By JESSE HELLING
Messenger city editor
For eight years, Athletics for Education and Success has worked to fulfill the mission of "providing safe and affordable recreational and extracurricular activities while focusing on the importance of character, education, and living a positive lifestyle."
Teyera Johnson, left, and JayLynne McDonald, 6, read a book together during a recent Athletics For Education And Success at the former Hillcrest Elementary School building.
In September 2011, the program moved into a permanent home: the former Hillcrest Elementary School. The nonprofit youth organization purchased the closed school building in July 2011 from Fort Dodge Community School District for $1,000.
With a new facility came new possibilities to expand programming, said Charles Clayton, executive director for AFES.
The move from leased space in the former Sacred Heart school building has greatly increased square footage for the program, which serves children in kindergarten through eighth grade.
"We can specialize what we do more," Clayton said. "It's been great."
The new AFES building has distinct rooms for musical instruments, games and exercise equipment, as well as classroom space for each age level. A fully functional playground with plenty of green space is also a welcome addition, Clayton said.
In addition to art and music, Clayton said that the program is looking for more ways to diversify offerings through use of the facility's amenities.
"We're going to have some home-ec type stuff with the kitchen for middle school kids," he said.
However, one aspect of the new building is lacking.
The gymnasium, said Clayton, is not large enough to accommodate the athletics programs run by AFES, which include a basketball league.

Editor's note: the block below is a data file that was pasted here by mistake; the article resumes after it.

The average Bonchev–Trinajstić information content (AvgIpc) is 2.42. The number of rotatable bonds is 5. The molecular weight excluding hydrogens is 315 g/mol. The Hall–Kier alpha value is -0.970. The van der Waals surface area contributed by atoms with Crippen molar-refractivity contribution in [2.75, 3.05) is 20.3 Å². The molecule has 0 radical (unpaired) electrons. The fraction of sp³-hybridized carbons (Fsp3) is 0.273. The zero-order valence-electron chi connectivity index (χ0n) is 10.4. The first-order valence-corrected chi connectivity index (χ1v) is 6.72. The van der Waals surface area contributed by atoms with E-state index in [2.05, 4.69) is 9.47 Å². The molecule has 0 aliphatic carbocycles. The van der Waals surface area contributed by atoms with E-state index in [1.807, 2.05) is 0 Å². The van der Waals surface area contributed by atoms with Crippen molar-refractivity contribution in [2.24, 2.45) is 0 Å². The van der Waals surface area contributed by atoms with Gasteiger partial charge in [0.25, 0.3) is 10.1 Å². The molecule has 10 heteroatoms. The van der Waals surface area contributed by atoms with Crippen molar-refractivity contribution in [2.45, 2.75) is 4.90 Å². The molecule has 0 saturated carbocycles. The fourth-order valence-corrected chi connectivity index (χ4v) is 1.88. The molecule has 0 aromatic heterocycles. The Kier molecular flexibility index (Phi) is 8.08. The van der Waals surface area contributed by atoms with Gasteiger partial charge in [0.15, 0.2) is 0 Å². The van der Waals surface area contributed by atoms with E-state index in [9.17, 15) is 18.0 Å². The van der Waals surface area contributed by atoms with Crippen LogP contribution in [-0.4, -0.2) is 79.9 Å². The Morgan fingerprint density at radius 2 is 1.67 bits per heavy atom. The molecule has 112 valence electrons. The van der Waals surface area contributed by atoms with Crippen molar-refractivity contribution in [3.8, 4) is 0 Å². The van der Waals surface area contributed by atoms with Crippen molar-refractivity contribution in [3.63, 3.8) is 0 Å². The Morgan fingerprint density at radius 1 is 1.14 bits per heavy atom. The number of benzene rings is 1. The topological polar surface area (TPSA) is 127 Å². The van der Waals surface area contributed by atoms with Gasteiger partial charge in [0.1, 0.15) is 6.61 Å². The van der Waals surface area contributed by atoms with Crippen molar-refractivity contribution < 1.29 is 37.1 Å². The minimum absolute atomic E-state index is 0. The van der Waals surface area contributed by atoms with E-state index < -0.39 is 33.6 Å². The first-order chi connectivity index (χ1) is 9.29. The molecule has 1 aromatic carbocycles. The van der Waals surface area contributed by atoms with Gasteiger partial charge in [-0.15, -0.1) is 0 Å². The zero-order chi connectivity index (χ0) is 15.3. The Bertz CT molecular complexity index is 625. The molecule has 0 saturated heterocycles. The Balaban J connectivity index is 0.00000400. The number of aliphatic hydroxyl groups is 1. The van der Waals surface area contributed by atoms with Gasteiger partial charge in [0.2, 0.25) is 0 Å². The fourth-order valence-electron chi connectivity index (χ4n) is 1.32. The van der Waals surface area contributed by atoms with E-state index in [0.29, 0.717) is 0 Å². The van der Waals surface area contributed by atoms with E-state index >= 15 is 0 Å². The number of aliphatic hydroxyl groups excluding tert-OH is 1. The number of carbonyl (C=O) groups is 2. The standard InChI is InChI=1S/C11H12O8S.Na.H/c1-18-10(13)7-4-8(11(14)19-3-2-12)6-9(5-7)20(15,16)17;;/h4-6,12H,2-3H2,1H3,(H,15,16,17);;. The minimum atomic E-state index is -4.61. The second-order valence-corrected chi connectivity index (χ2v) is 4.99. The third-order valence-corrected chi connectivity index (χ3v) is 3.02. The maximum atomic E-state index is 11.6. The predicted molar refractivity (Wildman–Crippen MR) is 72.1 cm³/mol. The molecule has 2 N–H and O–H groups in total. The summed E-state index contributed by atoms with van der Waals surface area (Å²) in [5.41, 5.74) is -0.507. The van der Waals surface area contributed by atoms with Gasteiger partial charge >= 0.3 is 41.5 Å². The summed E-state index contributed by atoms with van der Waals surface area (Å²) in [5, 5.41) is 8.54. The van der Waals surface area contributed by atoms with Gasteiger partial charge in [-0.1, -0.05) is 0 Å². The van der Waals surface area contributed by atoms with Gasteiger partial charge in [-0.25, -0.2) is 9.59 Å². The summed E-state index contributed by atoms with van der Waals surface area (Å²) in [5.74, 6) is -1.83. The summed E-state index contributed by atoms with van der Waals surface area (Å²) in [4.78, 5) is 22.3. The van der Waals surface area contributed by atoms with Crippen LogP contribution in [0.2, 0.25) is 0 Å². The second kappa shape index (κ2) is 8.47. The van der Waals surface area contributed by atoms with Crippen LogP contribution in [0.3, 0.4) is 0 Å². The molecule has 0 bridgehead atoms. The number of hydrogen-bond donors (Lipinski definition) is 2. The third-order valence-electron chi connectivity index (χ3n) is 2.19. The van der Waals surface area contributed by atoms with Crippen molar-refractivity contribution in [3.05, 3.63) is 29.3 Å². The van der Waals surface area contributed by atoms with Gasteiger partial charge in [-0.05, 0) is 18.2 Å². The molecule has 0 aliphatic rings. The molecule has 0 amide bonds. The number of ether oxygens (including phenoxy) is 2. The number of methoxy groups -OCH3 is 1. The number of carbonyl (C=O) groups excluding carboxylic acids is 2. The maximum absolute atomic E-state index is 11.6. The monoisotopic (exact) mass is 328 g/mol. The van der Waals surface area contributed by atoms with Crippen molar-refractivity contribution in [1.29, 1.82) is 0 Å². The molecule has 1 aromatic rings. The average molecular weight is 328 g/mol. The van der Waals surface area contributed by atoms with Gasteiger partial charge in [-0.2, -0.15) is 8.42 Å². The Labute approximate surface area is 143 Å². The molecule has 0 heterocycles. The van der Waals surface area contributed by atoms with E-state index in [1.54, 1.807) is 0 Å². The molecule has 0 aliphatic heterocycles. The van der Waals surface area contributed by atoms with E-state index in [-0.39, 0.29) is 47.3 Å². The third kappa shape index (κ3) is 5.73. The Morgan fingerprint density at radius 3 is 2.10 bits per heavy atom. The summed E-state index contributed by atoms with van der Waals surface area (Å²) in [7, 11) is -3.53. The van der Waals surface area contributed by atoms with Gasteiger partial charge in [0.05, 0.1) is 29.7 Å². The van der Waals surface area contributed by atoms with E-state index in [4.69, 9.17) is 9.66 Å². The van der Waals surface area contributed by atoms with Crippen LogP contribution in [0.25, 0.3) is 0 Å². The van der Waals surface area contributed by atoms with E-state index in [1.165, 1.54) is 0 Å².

"We can get about 10 kids at a time in the gym," he said.
Long-range plans for the AFES facility call for construction of a new gym.
Fundraising for that project is set to continue this year, Clayton said.
The new gym would be constructed on part of the property adjacent to the main building.
"We're hoping to raise between $200,000 and $400,000," he said.
Part of the funds will be raised through the auction of autographed sports paraphernalia, including material signed by the entire 1988 state-qualifying Fort Dodge Senior High basketball team, Clayton said.
A date for the auction will be set later in the year, Clayton said.
Prior to the purchase of the building, Clayton told members of the Fort Dodge school board that AFES would undertake a five- to 10-year plan for improvements to the building, which was built in 1956.
"It's a big risk investment," Clayton told the board. "But it's worth taking the risk, because we want the kids of Fort Dodge to have something to do. We want the parents of Fort Dodge to have somewhere safe for their kids to go. And that's why we're here. This facility would work absolutely great for us."
Meanwhile, AFES continues to settle in to the new space, Clayton said.
During the school year, between 60 and 80 children participate in the BLING after-school program daily, Clayton said.
Arriving at the AFES building by around 3:45 p.m., students have between 30 and 45 minutes of homework time.
Staff members and volunteers work with kids to help them learn their lessons.
"We're always looking for more volunteers," Clayton said.
Volunteers serve a number of roles, depending on their areas of expertise. Some help students learn reading or math, while others help students learn music.
The program also extends into the summer. Kids get breakfast, lunch and an afternoon snack. They work daily on academics, with an emphasis on reading. They also get trips to local parks for recreation and out-of-town field trips.
AFES is also the Fort Dodge site of the Iowa Department of Education's Summer Food Service Program.
Contact Jesse Helling at (515) 573-2141 or email@example.com